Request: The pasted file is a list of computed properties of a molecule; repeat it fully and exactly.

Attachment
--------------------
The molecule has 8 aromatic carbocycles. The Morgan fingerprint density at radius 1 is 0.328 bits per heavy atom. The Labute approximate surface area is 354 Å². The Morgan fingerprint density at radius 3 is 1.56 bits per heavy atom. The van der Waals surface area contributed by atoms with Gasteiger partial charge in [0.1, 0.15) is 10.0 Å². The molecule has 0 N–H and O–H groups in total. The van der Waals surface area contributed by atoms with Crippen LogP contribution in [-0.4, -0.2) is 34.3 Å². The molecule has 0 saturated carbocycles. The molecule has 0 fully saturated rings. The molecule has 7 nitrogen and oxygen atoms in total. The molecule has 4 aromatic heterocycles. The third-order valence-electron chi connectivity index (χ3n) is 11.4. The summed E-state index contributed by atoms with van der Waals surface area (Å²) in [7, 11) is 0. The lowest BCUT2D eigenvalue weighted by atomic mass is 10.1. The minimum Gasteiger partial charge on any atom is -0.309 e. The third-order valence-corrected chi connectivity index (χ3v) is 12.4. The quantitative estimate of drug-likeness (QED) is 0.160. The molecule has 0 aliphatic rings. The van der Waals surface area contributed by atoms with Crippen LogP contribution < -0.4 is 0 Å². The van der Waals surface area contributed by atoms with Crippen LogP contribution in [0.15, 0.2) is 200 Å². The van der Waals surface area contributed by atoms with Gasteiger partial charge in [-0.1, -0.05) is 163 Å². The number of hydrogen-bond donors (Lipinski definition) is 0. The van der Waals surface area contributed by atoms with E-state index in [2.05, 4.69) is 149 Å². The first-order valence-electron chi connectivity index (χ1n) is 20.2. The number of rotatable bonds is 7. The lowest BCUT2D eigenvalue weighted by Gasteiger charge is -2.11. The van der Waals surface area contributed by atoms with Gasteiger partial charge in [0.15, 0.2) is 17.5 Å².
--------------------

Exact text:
The molecule has 8 aromatic carbocycles. The Morgan fingerprint density at radius 1 is 0.328 bits per heavy atom. The Labute approximate surface area is 354 Å². The Morgan fingerprint density at radius 3 is 1.56 bits per heavy atom. The van der Waals surface area contributed by atoms with Gasteiger partial charge in [0.1, 0.15) is 10.0 Å². The molecule has 0 N–H and O–H groups in total. The van der Waals surface area contributed by atoms with Crippen LogP contribution in [-0.4, -0.2) is 34.3 Å². The molecule has 0 saturated carbocycles. The molecule has 0 fully saturated rings. The molecule has 7 nitrogen and oxygen atoms in total. The molecule has 4 aromatic heterocycles. The third-order valence-electron chi connectivity index (χ3n) is 11.4. The summed E-state index contributed by atoms with van der Waals surface area (Å²) in [7, 11) is 0. The lowest BCUT2D eigenvalue weighted by atomic mass is 10.1. The minimum Gasteiger partial charge on any atom is -0.309 e. The third-order valence-corrected chi connectivity index (χ3v) is 12.4. The quantitative estimate of drug-likeness (QED) is 0.160. The molecule has 0 aliphatic rings. The van der Waals surface area contributed by atoms with Crippen LogP contribution < -0.4 is 0 Å². The van der Waals surface area contributed by atoms with Crippen LogP contribution in [0.15, 0.2) is 200 Å². The van der Waals surface area contributed by atoms with Gasteiger partial charge in [-0.1, -0.05) is 163 Å². The number of hydrogen-bond donors (Lipinski definition) is 0. The van der Waals surface area contributed by atoms with E-state index in [2.05, 4.69) is 149 Å². The first-order valence-electron chi connectivity index (χ1n) is 20.2. The number of rotatable bonds is 7. The lowest BCUT2D eigenvalue weighted by Gasteiger charge is -2.11. The van der Waals surface area contributed by atoms with Gasteiger partial charge in [0.15, 0.2) is 17.5 Å².